It is well appreciated that the challenges faced by conservation scientists and curators in tackling indoor carbonyl-pollution issues are substantial, and at this stage cooperation between the various institutes, museums, and universities currently involved in pollution research, is thought to be imperative if the problems are to be overcome. Furthermore, it is important to foster the interdiscipinary nature of conservation research and we believe that progress can only be made through collaboration of scientists, conservators and curators who can combine a great range of skills and expertise. What is the point of designing and developing sophisticated and complex method of analyses that cannot be implemented in practice ??
So the fundamental aims of the meeting can be summarised as follows; it was hoped that previous research results could be collated and shared, future research projects would become clearer, collaborations (old and new) would be fostered, and a good framework to ensure the safe storage and display of items important to our cultural heritage be established. It would be presumptuous to assume that we achieved all of these objectives, however the general consensus of opinion was that the meeting was worthwhile, generated a lot of useful discussions and was an ideal start to international collaborative carbonyl-pollution research.
Equally important was to ensure that the meeting was enjoyable, relaxed and fun. Therefore, I would like to thank the Lord Provost of Glasgow and the Principal of The University of Strathclyde for supporting the meeting and providing us with two very splendid evening receptions in the City Chambers and Collins Gallery, respectively. I was also encouraged to discover that the meeting created some media attention. Newpaper and radio articles describing problems faced by the conservation community can only be good for our profession which, quite rightly, deserves recognition (and more funding!!).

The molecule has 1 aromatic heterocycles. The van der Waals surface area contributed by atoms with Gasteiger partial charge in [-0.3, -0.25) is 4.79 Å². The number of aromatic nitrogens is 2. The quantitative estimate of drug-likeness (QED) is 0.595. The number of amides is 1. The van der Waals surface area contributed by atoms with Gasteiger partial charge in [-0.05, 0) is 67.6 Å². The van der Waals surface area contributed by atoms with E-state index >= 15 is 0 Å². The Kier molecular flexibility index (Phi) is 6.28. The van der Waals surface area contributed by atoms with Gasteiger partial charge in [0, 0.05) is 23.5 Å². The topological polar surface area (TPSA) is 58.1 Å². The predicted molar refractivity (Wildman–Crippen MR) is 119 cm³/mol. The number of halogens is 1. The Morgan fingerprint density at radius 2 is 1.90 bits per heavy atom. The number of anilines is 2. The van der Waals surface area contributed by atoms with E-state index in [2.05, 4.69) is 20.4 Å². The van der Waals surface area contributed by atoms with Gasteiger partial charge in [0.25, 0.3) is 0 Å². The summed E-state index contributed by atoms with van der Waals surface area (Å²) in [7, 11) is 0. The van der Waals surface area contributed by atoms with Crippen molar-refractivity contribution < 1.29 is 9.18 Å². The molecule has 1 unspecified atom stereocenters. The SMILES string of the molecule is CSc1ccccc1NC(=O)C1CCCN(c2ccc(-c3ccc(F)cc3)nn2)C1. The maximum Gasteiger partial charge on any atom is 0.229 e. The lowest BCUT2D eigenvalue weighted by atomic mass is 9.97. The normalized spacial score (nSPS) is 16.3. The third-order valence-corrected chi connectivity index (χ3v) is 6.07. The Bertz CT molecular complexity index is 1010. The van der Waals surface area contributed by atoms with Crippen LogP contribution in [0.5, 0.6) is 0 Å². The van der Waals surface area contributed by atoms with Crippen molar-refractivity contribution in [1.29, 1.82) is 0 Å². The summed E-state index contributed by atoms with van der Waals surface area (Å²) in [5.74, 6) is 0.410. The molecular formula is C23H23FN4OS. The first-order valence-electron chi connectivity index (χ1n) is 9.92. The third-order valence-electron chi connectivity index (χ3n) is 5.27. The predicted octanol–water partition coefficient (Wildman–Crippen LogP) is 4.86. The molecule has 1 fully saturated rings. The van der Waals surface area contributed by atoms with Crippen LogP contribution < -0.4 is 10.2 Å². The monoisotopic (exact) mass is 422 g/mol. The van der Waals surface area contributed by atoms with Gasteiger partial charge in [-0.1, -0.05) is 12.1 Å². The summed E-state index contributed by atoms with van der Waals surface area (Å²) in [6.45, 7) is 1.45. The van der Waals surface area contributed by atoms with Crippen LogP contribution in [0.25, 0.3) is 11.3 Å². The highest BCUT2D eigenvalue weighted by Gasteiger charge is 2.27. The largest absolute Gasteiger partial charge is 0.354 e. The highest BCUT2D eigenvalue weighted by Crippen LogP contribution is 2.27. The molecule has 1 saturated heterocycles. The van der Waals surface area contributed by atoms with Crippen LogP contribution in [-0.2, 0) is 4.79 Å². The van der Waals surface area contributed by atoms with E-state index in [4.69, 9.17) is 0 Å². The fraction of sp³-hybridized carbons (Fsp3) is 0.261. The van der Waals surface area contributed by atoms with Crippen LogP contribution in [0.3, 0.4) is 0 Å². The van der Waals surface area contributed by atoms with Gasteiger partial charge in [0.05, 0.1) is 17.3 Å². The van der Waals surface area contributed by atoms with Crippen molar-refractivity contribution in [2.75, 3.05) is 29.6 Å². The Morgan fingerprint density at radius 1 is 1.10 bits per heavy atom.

Finally a few words of thanks. First and foremost, thanks to the attendees, all of whom greeted the meeting with an enthusiastic, friendly and sociable manner. This document, containing the presentation abstracts and details of the discussion sessions, was prepared in the hope that it would serve to disemminate information to those parties interested in carbonyl pollution but who were unable to attend the meeting. Without permission from all the speakers, and help from the core working group (Agnes Brokerhof, Cecily Grzywacz, Simon Watts, Brian Cooksey and Frank Ligterink) the meeting, or prepartion of this document, would not have taken place, and I would like to extend my thanks to all of them. I would also like to take this opportunity to offer all our thanks to those who supported the meeting financially; The University of Strathclyde, The Getty Conservation Institute, The Conservation Bureau of Historic Scotland and Dionex UK. The conference, lunches and evening receptions were all free of charge and without financial backing from the aforementioned parties it is unlikely that the meeting would have taken place. Finally I wish to acknowledge the Natural Environment Research Council who funded my post-doctoral positon at the University of Strathclyde and the principal grant holders; Prof. David Littlejohn and Dr. Norman Tennent.